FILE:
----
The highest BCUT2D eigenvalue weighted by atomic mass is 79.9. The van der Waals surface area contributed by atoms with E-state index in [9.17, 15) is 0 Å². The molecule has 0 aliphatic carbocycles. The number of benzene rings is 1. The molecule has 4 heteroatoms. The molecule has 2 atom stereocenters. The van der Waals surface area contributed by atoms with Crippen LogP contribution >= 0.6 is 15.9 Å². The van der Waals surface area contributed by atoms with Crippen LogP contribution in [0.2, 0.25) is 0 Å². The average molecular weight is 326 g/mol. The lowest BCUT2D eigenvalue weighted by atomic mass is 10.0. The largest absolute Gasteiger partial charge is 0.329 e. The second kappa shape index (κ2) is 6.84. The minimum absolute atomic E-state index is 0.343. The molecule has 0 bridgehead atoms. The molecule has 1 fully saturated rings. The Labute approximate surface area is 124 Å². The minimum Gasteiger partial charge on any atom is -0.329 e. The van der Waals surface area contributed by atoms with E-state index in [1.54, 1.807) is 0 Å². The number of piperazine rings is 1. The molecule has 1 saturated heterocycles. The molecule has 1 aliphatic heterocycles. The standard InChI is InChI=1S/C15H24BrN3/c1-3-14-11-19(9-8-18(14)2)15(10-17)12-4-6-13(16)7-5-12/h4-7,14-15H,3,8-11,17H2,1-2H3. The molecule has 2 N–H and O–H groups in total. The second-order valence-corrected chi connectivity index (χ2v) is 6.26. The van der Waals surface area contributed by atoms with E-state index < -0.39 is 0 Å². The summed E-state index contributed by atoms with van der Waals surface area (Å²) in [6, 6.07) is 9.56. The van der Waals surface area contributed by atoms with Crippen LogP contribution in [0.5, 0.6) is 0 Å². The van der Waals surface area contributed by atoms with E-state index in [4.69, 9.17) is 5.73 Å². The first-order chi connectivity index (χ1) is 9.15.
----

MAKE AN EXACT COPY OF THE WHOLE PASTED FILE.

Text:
The highest BCUT2D eigenvalue weighted by atomic mass is 79.9. The van der Waals surface area contributed by atoms with E-state index in [9.17, 15) is 0 Å². The molecule has 0 aliphatic carbocycles. The number of benzene rings is 1. The molecule has 4 heteroatoms. The molecule has 2 atom stereocenters. The van der Waals surface area contributed by atoms with Crippen LogP contribution >= 0.6 is 15.9 Å². The van der Waals surface area contributed by atoms with Crippen LogP contribution in [0.2, 0.25) is 0 Å². The average molecular weight is 326 g/mol. The lowest BCUT2D eigenvalue weighted by atomic mass is 10.0. The largest absolute Gasteiger partial charge is 0.329 e. The second kappa shape index (κ2) is 6.84. The minimum absolute atomic E-state index is 0.343. The molecule has 0 bridgehead atoms. The molecule has 1 fully saturated rings. The Labute approximate surface area is 124 Å². The minimum Gasteiger partial charge on any atom is -0.329 e. The van der Waals surface area contributed by atoms with E-state index in [1.54, 1.807) is 0 Å². The number of piperazine rings is 1. The molecule has 1 saturated heterocycles. The molecule has 1 aliphatic heterocycles. The standard InChI is InChI=1S/C15H24BrN3/c1-3-14-11-19(9-8-18(14)2)15(10-17)12-4-6-13(16)7-5-12/h4-7,14-15H,3,8-11,17H2,1-2H3. The molecule has 2 N–H and O–H groups in total. The second-order valence-corrected chi connectivity index (χ2v) is 6.26. The van der Waals surface area contributed by atoms with E-state index < -0.39 is 0 Å². The summed E-state index contributed by atoms with van der Waals surface area (Å²) in [6, 6.07) is 9.56. The van der Waals surface area contributed by atoms with Crippen LogP contribution in [0.5, 0.6) is 0 Å². The van der Waals surface area contributed by atoms with E-state index in [4.69, 9.17) is 5.73 Å². The first-order chi connectivity index (χ1) is 9.15.